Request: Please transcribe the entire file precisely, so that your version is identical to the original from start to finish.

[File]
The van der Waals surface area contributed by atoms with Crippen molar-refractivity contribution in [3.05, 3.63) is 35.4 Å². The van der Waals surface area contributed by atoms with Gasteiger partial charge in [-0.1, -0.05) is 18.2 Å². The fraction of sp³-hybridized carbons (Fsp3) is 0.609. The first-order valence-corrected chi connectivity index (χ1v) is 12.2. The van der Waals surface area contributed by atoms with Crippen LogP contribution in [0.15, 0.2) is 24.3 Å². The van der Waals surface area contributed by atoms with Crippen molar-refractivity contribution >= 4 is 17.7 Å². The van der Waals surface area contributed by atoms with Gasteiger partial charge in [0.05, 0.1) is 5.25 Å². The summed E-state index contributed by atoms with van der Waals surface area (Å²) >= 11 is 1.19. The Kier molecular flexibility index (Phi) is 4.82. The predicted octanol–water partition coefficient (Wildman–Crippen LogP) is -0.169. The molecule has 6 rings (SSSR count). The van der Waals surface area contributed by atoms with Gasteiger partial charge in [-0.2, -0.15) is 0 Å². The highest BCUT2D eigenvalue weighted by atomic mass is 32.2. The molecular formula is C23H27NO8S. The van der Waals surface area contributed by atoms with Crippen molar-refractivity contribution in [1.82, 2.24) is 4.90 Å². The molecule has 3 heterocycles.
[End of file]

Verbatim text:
The van der Waals surface area contributed by atoms with Crippen molar-refractivity contribution in [3.05, 3.63) is 35.4 Å². The van der Waals surface area contributed by atoms with Gasteiger partial charge in [-0.1, -0.05) is 18.2 Å². The fraction of sp³-hybridized carbons (Fsp3) is 0.609. The first-order valence-corrected chi connectivity index (χ1v) is 12.2. The van der Waals surface area contributed by atoms with Crippen LogP contribution in [0.15, 0.2) is 24.3 Å². The van der Waals surface area contributed by atoms with Crippen molar-refractivity contribution >= 4 is 17.7 Å². The van der Waals surface area contributed by atoms with Gasteiger partial charge in [0.05, 0.1) is 5.25 Å². The summed E-state index contributed by atoms with van der Waals surface area (Å²) >= 11 is 1.19. The Kier molecular flexibility index (Phi) is 4.82. The predicted octanol–water partition coefficient (Wildman–Crippen LogP) is -0.169. The molecule has 6 rings (SSSR count). The van der Waals surface area contributed by atoms with Gasteiger partial charge in [-0.2, -0.15) is 0 Å². The highest BCUT2D eigenvalue weighted by atomic mass is 32.2. The molecular formula is C23H27NO8S. The van der Waals surface area contributed by atoms with Crippen molar-refractivity contribution in [1.82, 2.24) is 4.90 Å². The molecule has 3 heterocycles.